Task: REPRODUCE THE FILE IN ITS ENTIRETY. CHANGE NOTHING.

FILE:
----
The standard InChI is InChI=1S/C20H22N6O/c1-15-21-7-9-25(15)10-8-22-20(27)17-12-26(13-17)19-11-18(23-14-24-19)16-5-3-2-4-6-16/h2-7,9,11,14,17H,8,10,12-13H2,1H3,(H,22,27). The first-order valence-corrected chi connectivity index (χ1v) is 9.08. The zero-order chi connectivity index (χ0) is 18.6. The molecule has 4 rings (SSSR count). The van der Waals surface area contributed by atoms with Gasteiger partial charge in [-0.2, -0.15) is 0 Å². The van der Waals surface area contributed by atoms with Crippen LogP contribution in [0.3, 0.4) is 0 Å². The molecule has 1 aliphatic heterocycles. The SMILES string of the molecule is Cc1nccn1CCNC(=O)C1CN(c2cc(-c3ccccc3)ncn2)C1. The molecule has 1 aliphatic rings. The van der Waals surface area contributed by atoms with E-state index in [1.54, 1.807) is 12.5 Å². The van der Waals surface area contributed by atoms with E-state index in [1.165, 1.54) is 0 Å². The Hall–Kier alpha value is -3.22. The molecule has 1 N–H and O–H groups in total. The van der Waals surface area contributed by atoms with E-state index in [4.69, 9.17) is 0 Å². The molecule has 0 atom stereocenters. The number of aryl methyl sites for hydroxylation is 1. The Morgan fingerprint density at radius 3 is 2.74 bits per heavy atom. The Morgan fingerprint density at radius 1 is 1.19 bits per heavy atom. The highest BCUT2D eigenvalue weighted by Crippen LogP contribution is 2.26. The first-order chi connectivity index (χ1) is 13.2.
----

The standard InChI is InChI=1S/C20H22N6O/c1-15-21-7-9-25(15)10-8-22-20(27)17-12-26(13-17)19-11-18(23-14-24-19)16-5-3-2-4-6-16/h2-7,9,11,14,17H,8,10,12-13H2,1H3,(H,22,27). The first-order valence-corrected chi connectivity index (χ1v) is 9.08. The zero-order chi connectivity index (χ0) is 18.6. The molecule has 4 rings (SSSR count). The van der Waals surface area contributed by atoms with Gasteiger partial charge in [-0.2, -0.15) is 0 Å². The van der Waals surface area contributed by atoms with Crippen LogP contribution in [0.3, 0.4) is 0 Å². The molecule has 1 aliphatic heterocycles. The SMILES string of the molecule is Cc1nccn1CCNC(=O)C1CN(c2cc(-c3ccccc3)ncn2)C1. The molecule has 1 aliphatic rings. The van der Waals surface area contributed by atoms with E-state index in [1.54, 1.807) is 12.5 Å². The van der Waals surface area contributed by atoms with E-state index in [1.165, 1.54) is 0 Å². The Hall–Kier alpha value is -3.22. The molecule has 1 N–H and O–H groups in total. The van der Waals surface area contributed by atoms with E-state index in [4.69, 9.17) is 0 Å². The molecule has 0 atom stereocenters. The number of aryl methyl sites for hydroxylation is 1. The Morgan fingerprint density at radius 3 is 2.74 bits per heavy atom. The Morgan fingerprint density at radius 1 is 1.19 bits per heavy atom. The highest BCUT2D eigenvalue weighted by Crippen LogP contribution is 2.26. The first-order chi connectivity index (χ1) is 13.2.